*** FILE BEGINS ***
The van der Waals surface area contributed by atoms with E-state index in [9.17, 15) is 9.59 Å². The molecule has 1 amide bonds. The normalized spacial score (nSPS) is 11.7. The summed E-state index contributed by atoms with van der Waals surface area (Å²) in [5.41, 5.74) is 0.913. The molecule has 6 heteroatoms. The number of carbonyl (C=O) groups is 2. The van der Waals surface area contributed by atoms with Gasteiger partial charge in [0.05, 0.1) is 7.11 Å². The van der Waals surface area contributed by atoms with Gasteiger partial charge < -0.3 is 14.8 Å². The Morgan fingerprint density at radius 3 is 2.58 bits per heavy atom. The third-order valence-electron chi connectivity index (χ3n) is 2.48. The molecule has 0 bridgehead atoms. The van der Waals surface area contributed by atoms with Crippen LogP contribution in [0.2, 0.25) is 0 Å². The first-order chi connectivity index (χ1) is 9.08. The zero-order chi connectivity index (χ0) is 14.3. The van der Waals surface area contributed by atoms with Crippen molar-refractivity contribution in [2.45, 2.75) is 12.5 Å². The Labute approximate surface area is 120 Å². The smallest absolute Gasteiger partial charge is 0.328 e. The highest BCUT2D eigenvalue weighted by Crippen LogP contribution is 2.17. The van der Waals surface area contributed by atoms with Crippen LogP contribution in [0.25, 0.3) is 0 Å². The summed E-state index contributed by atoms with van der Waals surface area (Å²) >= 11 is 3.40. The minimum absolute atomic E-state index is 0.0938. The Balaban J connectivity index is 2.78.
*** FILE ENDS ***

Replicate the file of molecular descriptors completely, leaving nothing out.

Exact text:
The van der Waals surface area contributed by atoms with E-state index in [9.17, 15) is 9.59 Å². The molecule has 1 amide bonds. The normalized spacial score (nSPS) is 11.7. The summed E-state index contributed by atoms with van der Waals surface area (Å²) in [5.41, 5.74) is 0.913. The molecule has 6 heteroatoms. The number of carbonyl (C=O) groups is 2. The van der Waals surface area contributed by atoms with Gasteiger partial charge in [0.05, 0.1) is 7.11 Å². The van der Waals surface area contributed by atoms with Gasteiger partial charge < -0.3 is 14.8 Å². The Morgan fingerprint density at radius 3 is 2.58 bits per heavy atom. The third-order valence-electron chi connectivity index (χ3n) is 2.48. The molecule has 0 bridgehead atoms. The van der Waals surface area contributed by atoms with Crippen LogP contribution in [0.2, 0.25) is 0 Å². The first-order chi connectivity index (χ1) is 9.08. The zero-order chi connectivity index (χ0) is 14.3. The van der Waals surface area contributed by atoms with Crippen molar-refractivity contribution in [2.45, 2.75) is 12.5 Å². The Labute approximate surface area is 120 Å². The smallest absolute Gasteiger partial charge is 0.328 e. The highest BCUT2D eigenvalue weighted by Crippen LogP contribution is 2.17. The van der Waals surface area contributed by atoms with Crippen LogP contribution in [0.25, 0.3) is 0 Å². The summed E-state index contributed by atoms with van der Waals surface area (Å²) >= 11 is 3.40. The minimum absolute atomic E-state index is 0.0938. The Balaban J connectivity index is 2.78.